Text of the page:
The unfortunate thing is that the only person capable of changing this is the creative person alone. The only real way to do this is to be more assertive, make it clear to people that you’re not just some numpty with a camera, or someone who thinks they know what they’re doing – even try joining a union who will fight your corner in these situations. The National Union of Journalists for instance are great when it comes to helping journalists and photographers.

Explain to people that it’s not just a hobby, but your profession, or livelihood. You’ve got bills to pay I’m sure, just like everyone else out there who works a hard graft each day, and it’s only you who can change the way others might perceive you. Let your passion and professionalism shine through; make people want to pay you for your expertise. Because if you let people take advantage of your skills, you become your own exploiter.

Comments (7)

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  1. Ya'akov Sloman says:

    Do it for “exposure” rankles to an extent only second to “if I had your expensive camera, I could do it myself”.

  2. Freida Dyson says:

    Join the Scottish Artists Union?

  3. Redguantlet says:

    I’m almost 50 Ryan, and you’re right of course, but the only thing that occurs to me to say to you is get used to it, man….

    Grow a thick skin. It might save you from becoming an alcoholic or a drug addict… or a Tory… don’t take it personally in any case…

    It’s never going to change, eh, Ryan? All you can do is change your attitude to it.

    Use the energy on creative things and just try as hard as you can to ignore the rest of the world… that’s probably the most important thing there is for a creative person, eh?

    The discipline at the end of the day is much more important than talent. Talent gets you nowhere. Disciple will always get you some kind of a result…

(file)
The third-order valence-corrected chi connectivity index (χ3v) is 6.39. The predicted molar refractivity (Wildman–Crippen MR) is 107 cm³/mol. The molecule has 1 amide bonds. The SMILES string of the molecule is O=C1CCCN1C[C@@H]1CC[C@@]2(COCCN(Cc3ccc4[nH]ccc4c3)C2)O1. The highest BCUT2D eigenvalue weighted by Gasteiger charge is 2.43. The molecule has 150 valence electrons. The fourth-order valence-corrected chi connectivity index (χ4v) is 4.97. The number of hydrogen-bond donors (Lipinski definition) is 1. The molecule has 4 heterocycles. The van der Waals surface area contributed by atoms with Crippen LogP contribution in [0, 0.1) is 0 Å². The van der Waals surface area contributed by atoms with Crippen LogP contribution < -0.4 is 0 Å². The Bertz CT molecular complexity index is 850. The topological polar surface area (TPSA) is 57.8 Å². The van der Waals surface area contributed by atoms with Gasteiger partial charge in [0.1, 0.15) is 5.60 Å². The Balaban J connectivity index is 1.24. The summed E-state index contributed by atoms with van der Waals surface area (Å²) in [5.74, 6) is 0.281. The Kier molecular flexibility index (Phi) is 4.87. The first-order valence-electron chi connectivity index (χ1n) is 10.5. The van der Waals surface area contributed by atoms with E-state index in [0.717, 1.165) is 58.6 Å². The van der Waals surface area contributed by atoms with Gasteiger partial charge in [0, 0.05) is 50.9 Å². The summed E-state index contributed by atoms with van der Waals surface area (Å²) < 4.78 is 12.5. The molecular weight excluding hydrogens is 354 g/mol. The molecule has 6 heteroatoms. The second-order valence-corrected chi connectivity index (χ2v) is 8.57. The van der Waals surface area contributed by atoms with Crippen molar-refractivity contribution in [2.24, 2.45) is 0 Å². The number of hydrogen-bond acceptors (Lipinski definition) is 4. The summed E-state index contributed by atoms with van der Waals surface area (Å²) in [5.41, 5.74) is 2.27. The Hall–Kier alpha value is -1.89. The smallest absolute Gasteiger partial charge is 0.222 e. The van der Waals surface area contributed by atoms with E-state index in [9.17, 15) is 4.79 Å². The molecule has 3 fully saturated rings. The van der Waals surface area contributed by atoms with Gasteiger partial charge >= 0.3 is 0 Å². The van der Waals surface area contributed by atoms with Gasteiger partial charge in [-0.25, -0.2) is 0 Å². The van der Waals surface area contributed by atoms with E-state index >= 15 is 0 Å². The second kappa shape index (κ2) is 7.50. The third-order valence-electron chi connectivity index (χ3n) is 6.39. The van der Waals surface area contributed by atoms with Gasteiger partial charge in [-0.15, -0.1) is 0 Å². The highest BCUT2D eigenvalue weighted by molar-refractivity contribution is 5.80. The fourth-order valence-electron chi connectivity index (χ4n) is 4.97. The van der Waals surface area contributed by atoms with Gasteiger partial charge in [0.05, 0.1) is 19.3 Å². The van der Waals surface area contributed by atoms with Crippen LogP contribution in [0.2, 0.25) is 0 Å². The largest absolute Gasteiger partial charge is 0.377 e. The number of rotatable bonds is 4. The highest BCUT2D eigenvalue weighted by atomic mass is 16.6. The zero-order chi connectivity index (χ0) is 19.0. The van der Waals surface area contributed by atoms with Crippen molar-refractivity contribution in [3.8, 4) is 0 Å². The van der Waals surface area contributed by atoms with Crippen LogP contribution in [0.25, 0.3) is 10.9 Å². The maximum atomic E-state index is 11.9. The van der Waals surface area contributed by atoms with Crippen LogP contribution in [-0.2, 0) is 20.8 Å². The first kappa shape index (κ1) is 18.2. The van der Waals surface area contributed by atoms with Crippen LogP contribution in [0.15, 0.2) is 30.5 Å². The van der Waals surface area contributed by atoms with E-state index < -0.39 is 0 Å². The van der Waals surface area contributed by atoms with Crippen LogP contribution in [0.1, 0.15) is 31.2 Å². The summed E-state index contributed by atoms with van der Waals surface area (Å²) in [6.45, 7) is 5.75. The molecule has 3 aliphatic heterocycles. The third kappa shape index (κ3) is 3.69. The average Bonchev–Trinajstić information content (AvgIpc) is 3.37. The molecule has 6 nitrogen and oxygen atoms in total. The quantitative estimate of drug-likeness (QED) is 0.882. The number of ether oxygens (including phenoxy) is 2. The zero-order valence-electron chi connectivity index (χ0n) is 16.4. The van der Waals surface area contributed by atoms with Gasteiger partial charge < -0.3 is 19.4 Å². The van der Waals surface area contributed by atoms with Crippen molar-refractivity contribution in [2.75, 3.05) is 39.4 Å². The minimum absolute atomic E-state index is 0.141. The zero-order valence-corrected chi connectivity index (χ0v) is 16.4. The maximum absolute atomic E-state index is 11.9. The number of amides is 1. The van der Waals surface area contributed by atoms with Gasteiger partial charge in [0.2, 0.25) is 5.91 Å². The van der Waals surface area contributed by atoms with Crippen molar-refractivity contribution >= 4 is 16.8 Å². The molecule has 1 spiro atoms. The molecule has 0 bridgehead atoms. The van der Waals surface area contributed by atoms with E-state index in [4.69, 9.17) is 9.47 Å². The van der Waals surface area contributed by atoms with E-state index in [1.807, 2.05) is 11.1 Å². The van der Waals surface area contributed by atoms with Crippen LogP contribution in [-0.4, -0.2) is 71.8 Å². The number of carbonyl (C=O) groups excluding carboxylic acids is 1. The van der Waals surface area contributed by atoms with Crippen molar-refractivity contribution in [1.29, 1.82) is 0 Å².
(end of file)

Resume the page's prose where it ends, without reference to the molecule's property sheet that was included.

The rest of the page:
Above all, keep the faith: we’re all born to be creative, it’s the supreme goal of life…

  4. tartanfever says:

    Best advice I can give after decades being a freelancer. Don’t be afraid to talk about money and to talk about it up front. Be clear in your head what your rates/costs are. If someone offers you a few weeks solid work, then maybe cut them a 10% discount.

    Remember, there is nothing more insulting that not being offered payment for your graft, it’s a fundamental lack of respect and more often than not will just lead to you becoming frustrated.

    Another consideration. if you accept doing a job as a ‘freebie’, you are effectively undercutting everyone else in your industry and if everyone did that there would be no paid work for anyone.

    Be positive in your skills and ability because if you don’t value them enough to be paid, no-one else will.

  5. Scunnered Creative says:

    Watch the short YouTube clip by Harlan Ellison, “Pay the Writer”. He sums the problem up beautifully.

  6. Wul says:

    Photographer Zack Arias covers this issue in his excellent book “Photography Q & A”. It offers lots of real world, hard won insight for people wanting to make a creative career.

  7. Dean says:

    You have my sympathy as we’re in much the same boat. Just take my advice and stay away from the job bidding sites, as they’re a race to the bottom. People want everything for nothing largely because they think that phone photography is good enough. So our job is to get out there, network and prove that we can do much much better. It’s not difficult. Brexit knocked the wind out of me, creatively and financially, so now I’ve got to really pick myself up and get out there.

    Hold in there and reach out to your fellow photographers. We’re mostly experiencing the same. Follow your intuition. Walking away from a vague gig is never a bad move.